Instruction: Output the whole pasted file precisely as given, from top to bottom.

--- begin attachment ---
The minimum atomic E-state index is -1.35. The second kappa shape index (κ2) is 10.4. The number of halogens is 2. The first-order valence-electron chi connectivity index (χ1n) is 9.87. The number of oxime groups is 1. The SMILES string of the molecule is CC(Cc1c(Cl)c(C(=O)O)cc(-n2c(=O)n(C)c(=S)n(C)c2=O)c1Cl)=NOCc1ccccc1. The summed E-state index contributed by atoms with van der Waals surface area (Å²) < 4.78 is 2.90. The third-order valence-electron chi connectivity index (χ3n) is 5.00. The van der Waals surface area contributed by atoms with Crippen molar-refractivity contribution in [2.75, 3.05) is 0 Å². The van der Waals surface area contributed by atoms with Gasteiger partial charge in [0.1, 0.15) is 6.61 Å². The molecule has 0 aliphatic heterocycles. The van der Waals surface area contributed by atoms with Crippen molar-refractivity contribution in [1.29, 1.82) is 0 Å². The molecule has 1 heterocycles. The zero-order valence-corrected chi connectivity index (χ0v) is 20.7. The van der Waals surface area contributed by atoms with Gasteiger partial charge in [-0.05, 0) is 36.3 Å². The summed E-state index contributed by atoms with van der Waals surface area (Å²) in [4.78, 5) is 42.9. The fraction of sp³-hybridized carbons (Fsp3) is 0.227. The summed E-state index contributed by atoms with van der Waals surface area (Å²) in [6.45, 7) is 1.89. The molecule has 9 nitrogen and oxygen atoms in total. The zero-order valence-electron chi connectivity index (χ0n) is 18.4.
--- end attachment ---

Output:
The minimum atomic E-state index is -1.35. The second kappa shape index (κ2) is 10.4. The number of halogens is 2. The first-order valence-electron chi connectivity index (χ1n) is 9.87. The number of oxime groups is 1. The SMILES string of the molecule is CC(Cc1c(Cl)c(C(=O)O)cc(-n2c(=O)n(C)c(=S)n(C)c2=O)c1Cl)=NOCc1ccccc1. The summed E-state index contributed by atoms with van der Waals surface area (Å²) < 4.78 is 2.90. The third-order valence-electron chi connectivity index (χ3n) is 5.00. The van der Waals surface area contributed by atoms with Crippen molar-refractivity contribution in [2.75, 3.05) is 0 Å². The van der Waals surface area contributed by atoms with Gasteiger partial charge in [0.1, 0.15) is 6.61 Å². The molecule has 0 aliphatic heterocycles. The van der Waals surface area contributed by atoms with Crippen molar-refractivity contribution in [1.29, 1.82) is 0 Å². The molecule has 1 heterocycles. The zero-order valence-corrected chi connectivity index (χ0v) is 20.7. The van der Waals surface area contributed by atoms with Gasteiger partial charge in [-0.05, 0) is 36.3 Å². The summed E-state index contributed by atoms with van der Waals surface area (Å²) in [4.78, 5) is 42.9. The fraction of sp³-hybridized carbons (Fsp3) is 0.227. The summed E-state index contributed by atoms with van der Waals surface area (Å²) in [6.45, 7) is 1.89. The molecule has 9 nitrogen and oxygen atoms in total. The zero-order valence-electron chi connectivity index (χ0n) is 18.4.